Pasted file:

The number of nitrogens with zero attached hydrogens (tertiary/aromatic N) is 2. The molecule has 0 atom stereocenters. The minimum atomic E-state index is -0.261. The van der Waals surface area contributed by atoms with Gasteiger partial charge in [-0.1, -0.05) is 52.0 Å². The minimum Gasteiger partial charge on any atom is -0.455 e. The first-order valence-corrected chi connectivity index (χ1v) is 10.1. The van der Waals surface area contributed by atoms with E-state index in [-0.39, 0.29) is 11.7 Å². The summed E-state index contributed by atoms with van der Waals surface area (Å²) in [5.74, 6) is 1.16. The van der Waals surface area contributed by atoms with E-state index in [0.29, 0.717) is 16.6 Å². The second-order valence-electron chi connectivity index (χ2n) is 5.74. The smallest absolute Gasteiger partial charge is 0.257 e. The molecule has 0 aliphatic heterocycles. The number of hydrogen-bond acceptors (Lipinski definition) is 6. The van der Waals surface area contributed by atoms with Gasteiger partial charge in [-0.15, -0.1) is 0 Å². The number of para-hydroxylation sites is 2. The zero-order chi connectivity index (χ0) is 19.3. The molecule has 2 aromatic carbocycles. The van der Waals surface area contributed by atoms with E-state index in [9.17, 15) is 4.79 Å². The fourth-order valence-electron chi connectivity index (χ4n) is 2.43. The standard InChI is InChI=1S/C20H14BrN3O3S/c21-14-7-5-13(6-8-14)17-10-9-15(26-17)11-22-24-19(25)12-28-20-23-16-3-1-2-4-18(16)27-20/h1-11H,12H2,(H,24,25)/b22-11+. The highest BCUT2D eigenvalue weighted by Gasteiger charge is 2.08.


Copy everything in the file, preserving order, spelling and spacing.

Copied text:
The number of nitrogens with zero attached hydrogens (tertiary/aromatic N) is 2. The molecule has 0 atom stereocenters. The minimum atomic E-state index is -0.261. The van der Waals surface area contributed by atoms with Gasteiger partial charge in [-0.1, -0.05) is 52.0 Å². The minimum Gasteiger partial charge on any atom is -0.455 e. The first-order valence-corrected chi connectivity index (χ1v) is 10.1. The van der Waals surface area contributed by atoms with E-state index in [-0.39, 0.29) is 11.7 Å². The summed E-state index contributed by atoms with van der Waals surface area (Å²) in [5.74, 6) is 1.16. The van der Waals surface area contributed by atoms with E-state index in [0.29, 0.717) is 16.6 Å². The second-order valence-electron chi connectivity index (χ2n) is 5.74. The smallest absolute Gasteiger partial charge is 0.257 e. The molecule has 0 aliphatic heterocycles. The number of hydrogen-bond acceptors (Lipinski definition) is 6. The van der Waals surface area contributed by atoms with Gasteiger partial charge in [-0.15, -0.1) is 0 Å². The number of para-hydroxylation sites is 2. The zero-order chi connectivity index (χ0) is 19.3. The molecule has 2 aromatic carbocycles. The van der Waals surface area contributed by atoms with E-state index in [9.17, 15) is 4.79 Å². The fourth-order valence-electron chi connectivity index (χ4n) is 2.43. The standard InChI is InChI=1S/C20H14BrN3O3S/c21-14-7-5-13(6-8-14)17-10-9-15(26-17)11-22-24-19(25)12-28-20-23-16-3-1-2-4-18(16)27-20/h1-11H,12H2,(H,24,25)/b22-11+. The highest BCUT2D eigenvalue weighted by Gasteiger charge is 2.08.